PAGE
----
I'm a teacher. Which is better for me, a 401(k) or 403(b)? What is the difference? From whom do I get these plans?
The first step is to check with your employer regarding any retirement plan(s) it provides for employees, as you can only participate in a plan sponsored by your employer. As an employee, you are not allowed to adopt any employer sponsored plan, including 401(k) and 403(b) plans.
If your employer offers both a 401(k) and 403(b) plan, you may choose to participate in either or both (if allowed), depending on your preference.
Generally, you will find the 401(k) and 403(b) plans similar: the contribution limits are the same; both plans allow employees to make contributions on a pre-tax basis; both plans have the ability to offer loans to employees; and, for both plans, employees must meet certain requirements to be able to withdraw assets from the plan.
The key difference between 403(b) and 401(k) plans lies in the investment options.
403b investments are limited to annuity contracts or mutual funds and money market funds (the type of 403(b) will determine whether the investment must be annuity contract or mutual fund). The investment options for 401(k) plans include any publicly-traded securities, mutual funds, options, etc. The plan may limit the investments to a selected list prepared by the plan administrator.
If your employer does not sponsor a retirement plan at this time, you may consider contributing to a Traditional IRA or a Roth IRA. These plans with allow you to contribute up to $3,000 per year ($3,500 if your are at least age 50 by the end of the year for which the contribution is being made). In the meantime, you might want to consult with your employer about offering a retirement plan for employees.
This question was answered by Denise Appleby
The structures of the two are similar. I used to work with a lot of teachers, my sister is a teacher in the Minneapolis area. Considering most 401(k)s don't offer individual stocks or options, for practical purposes, they are often the same. It is up to your school to choose a plan. As mentioned in the Investopedia article, if they don't offer a plan, look at opening your own Roth or IRA. You might want to open one, even if they do.
You can't just set up a plan yourself, like a self-employee person, but you can lobby your school to start a plan. There are many low-cost easy options available today, with great low-cost transparent investment options. I often use Employee Fiduciary or Vanguard when I help clients set up plans. The best investments for most plans are low-cost Dimensional or Vanguard funds.
If you need a contact at Employee Fiduciary, feel free to reach out.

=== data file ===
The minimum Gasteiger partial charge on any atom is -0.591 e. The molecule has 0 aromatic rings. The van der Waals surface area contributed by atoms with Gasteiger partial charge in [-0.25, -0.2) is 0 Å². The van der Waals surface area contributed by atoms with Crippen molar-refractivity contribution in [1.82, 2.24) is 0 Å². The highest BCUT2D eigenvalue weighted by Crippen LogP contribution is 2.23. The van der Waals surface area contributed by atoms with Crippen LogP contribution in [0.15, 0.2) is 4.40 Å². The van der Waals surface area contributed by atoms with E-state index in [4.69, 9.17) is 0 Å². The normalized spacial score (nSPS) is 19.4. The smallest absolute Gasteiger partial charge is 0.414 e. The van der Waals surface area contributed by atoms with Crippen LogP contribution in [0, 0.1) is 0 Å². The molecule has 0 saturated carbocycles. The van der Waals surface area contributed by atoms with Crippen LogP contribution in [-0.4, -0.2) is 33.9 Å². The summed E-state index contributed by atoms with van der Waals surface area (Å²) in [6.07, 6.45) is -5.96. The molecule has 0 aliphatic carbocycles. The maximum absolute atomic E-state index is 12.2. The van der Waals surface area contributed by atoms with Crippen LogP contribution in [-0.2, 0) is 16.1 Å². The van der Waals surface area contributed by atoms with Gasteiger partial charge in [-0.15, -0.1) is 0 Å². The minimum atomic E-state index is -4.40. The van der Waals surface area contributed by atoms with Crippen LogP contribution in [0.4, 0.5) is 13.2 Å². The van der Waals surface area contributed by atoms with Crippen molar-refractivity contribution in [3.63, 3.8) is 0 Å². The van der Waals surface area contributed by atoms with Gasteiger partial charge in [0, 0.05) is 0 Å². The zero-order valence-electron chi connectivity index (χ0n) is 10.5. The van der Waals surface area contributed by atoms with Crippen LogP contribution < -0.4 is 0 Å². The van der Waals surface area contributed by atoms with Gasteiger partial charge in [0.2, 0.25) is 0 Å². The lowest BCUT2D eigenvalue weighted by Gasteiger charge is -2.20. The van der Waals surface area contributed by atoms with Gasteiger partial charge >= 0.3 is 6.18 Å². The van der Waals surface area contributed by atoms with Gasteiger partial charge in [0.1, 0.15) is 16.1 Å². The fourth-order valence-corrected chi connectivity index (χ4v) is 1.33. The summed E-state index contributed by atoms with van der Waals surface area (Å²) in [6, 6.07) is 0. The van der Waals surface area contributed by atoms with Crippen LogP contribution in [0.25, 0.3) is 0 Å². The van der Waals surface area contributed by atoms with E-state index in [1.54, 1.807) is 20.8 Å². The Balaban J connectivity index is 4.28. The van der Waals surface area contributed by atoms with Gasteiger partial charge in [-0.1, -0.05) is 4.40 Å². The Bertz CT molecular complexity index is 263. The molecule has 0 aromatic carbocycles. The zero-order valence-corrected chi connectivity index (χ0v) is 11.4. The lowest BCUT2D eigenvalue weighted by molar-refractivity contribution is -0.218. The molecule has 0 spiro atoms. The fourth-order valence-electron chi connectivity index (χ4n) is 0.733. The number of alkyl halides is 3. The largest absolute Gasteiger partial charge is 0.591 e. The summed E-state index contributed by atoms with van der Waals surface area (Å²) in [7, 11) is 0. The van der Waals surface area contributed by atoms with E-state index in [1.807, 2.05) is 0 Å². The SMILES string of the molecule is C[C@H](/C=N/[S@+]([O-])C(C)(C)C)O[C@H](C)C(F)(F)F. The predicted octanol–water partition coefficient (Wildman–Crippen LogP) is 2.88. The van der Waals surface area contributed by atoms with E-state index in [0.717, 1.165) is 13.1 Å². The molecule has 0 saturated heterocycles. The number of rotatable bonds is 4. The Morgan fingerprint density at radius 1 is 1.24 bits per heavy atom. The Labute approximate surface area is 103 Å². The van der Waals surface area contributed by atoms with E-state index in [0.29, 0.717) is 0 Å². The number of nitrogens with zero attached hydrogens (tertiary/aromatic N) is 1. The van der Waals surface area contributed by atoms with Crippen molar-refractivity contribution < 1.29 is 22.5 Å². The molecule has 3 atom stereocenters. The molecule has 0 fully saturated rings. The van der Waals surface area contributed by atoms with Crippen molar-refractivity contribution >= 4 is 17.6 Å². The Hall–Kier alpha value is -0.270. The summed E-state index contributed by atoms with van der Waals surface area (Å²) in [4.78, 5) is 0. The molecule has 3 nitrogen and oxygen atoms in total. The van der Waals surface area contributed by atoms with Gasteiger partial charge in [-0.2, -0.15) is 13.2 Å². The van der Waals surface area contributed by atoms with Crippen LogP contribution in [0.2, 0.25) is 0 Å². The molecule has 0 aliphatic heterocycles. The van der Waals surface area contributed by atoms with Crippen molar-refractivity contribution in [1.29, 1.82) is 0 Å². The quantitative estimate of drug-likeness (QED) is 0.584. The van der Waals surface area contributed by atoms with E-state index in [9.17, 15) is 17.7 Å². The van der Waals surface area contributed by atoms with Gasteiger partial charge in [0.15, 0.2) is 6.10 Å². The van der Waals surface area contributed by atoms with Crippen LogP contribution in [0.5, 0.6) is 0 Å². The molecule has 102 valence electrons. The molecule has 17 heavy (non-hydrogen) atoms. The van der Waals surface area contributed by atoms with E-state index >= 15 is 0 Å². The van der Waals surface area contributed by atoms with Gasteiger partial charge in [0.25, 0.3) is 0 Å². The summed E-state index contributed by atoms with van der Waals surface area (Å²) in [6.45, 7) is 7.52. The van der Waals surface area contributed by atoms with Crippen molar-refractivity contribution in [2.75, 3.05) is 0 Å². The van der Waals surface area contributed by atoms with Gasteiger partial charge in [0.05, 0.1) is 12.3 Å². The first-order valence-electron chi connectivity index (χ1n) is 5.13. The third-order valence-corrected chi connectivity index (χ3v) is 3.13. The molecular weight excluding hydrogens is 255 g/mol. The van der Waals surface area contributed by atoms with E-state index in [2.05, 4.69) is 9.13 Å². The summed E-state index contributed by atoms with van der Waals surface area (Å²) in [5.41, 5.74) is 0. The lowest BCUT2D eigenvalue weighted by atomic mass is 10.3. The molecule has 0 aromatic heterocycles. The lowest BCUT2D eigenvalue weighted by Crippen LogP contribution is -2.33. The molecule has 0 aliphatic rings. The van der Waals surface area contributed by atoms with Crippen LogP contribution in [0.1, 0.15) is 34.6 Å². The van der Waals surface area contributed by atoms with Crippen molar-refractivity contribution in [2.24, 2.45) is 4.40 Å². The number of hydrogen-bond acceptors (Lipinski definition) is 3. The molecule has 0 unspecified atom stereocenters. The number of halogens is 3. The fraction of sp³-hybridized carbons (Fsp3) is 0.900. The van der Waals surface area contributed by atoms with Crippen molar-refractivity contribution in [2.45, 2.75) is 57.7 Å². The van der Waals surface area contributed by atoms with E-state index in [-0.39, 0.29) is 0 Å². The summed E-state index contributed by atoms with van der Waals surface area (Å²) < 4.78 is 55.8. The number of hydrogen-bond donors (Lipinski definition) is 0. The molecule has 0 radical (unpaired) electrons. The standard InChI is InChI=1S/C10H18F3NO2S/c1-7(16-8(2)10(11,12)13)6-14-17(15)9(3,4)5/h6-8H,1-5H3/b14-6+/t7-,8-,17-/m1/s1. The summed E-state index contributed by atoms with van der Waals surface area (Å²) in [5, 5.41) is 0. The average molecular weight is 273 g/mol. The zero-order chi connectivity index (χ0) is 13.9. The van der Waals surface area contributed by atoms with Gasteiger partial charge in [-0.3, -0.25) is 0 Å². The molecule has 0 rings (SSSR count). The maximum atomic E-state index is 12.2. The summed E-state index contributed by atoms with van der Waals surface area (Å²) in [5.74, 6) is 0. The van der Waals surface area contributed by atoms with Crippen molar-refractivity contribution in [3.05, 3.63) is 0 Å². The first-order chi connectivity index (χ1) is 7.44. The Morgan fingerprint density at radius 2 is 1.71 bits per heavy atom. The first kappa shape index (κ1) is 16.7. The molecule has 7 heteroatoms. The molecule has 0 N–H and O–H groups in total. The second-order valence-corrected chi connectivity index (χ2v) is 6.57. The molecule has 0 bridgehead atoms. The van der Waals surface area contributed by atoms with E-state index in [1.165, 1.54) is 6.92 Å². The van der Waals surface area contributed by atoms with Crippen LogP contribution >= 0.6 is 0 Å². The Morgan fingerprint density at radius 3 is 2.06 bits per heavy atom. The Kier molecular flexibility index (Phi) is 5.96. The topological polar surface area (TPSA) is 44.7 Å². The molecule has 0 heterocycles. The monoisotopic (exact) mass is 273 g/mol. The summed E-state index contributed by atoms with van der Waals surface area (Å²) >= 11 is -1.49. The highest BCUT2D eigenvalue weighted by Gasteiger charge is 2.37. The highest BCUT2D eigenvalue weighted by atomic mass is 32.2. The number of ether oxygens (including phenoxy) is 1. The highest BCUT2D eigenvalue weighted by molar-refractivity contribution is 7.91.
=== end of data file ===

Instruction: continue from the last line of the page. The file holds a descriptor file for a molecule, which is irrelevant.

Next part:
Good luck contacting human resources!
Mark Struthers CFA, CFP®
First of all, thank you for your patience and devotion to teach the future generations.
In a simple word, a 401(k) and a 403(b) are very similar and share the same purpose, save for your retirement with some tax advantages. Generally speaking, private companies use the 401(k) and public schools use the 403(b) as the saving vehicle. In addition, companies which use 401(k)s most likely choose mutual funds as their investment lineups for the participants, whereas school systems use annuities for their 403(b) options.
You may not have a choice to select either 401(k) or 403(b) for your retirement vehicle, but you do have the control of how much you can stash away. For 2017, the salary deferral is $18K, so it’s $1,500/month saving. The more you can save in the front-end, the easier it’s for you at the retirement time. Best!
The first part of your answer is an easy distinction. A 403(b) is a retirement plan that can be used by employees of certain government organizations, tax-exempt entities, and public schools. A 401(k) is a retirement plan that can be used by employees or an employee of a private sector company/organization. They both can use annuity or mutual fund options. Typically, you do not see publicly traded stocks as an option due to fiduciary issues.
Assuming you work at a school district, you have a lot of choices of who you can use. The most are insurance backed products or firms. I would recommend that you look at firms or an advisor who is fee-only and is willing to not just say that they work for you, but also willing to sign a Fiducairy Agreement for you and develop an Investment Policy Statement along with a plan.
I work with many in the education field in the K-12 and Higher Education marketplace. So please feel free to reach out as I can help you go through a possible landmind field.
If you are a teacher in a municipal school district, you will probably have a retirement account that is set up by the district and it will be a 403(b) plan.
If you teach in a private environment and they offer a retirement plan, it will probably be a 401(k) plan.
You have no choice which is offered.
Whichever it is, contribute. Also, if the school offers to match your contribution, contribute as much as is needed to get the maximum contribution from your employer.